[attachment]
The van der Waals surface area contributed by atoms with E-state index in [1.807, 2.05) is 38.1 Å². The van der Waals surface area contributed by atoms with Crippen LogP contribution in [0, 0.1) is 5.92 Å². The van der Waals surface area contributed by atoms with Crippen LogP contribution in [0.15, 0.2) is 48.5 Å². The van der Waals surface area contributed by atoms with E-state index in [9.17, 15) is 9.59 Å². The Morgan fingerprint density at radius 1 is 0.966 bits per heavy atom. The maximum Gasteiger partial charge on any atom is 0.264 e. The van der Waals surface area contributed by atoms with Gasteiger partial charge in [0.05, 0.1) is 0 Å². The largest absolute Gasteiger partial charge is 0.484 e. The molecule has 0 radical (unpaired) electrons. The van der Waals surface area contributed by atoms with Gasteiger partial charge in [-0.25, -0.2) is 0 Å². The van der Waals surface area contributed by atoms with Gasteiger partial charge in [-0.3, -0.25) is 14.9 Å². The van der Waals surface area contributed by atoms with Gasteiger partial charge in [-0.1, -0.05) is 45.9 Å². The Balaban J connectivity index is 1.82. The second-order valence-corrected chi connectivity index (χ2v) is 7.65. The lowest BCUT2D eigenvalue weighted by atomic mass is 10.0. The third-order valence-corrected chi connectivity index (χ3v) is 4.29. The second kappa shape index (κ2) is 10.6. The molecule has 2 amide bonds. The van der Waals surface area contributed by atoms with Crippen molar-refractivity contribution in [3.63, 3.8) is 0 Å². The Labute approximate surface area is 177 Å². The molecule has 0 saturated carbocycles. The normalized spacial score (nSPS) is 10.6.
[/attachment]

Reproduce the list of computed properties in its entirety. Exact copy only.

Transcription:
The van der Waals surface area contributed by atoms with E-state index in [1.807, 2.05) is 38.1 Å². The van der Waals surface area contributed by atoms with Crippen LogP contribution in [0, 0.1) is 5.92 Å². The van der Waals surface area contributed by atoms with Crippen LogP contribution in [0.15, 0.2) is 48.5 Å². The van der Waals surface area contributed by atoms with E-state index in [9.17, 15) is 9.59 Å². The Morgan fingerprint density at radius 1 is 0.966 bits per heavy atom. The maximum Gasteiger partial charge on any atom is 0.264 e. The van der Waals surface area contributed by atoms with Gasteiger partial charge in [0.05, 0.1) is 0 Å². The largest absolute Gasteiger partial charge is 0.484 e. The molecule has 0 radical (unpaired) electrons. The van der Waals surface area contributed by atoms with Gasteiger partial charge in [-0.25, -0.2) is 0 Å². The van der Waals surface area contributed by atoms with Gasteiger partial charge in [-0.3, -0.25) is 14.9 Å². The van der Waals surface area contributed by atoms with Gasteiger partial charge in [-0.1, -0.05) is 45.9 Å². The Balaban J connectivity index is 1.82. The second-order valence-corrected chi connectivity index (χ2v) is 7.65. The lowest BCUT2D eigenvalue weighted by atomic mass is 10.0. The third-order valence-corrected chi connectivity index (χ3v) is 4.29. The second kappa shape index (κ2) is 10.6. The molecule has 2 amide bonds. The van der Waals surface area contributed by atoms with Crippen molar-refractivity contribution in [3.63, 3.8) is 0 Å². The Labute approximate surface area is 177 Å². The molecule has 0 saturated carbocycles. The normalized spacial score (nSPS) is 10.6.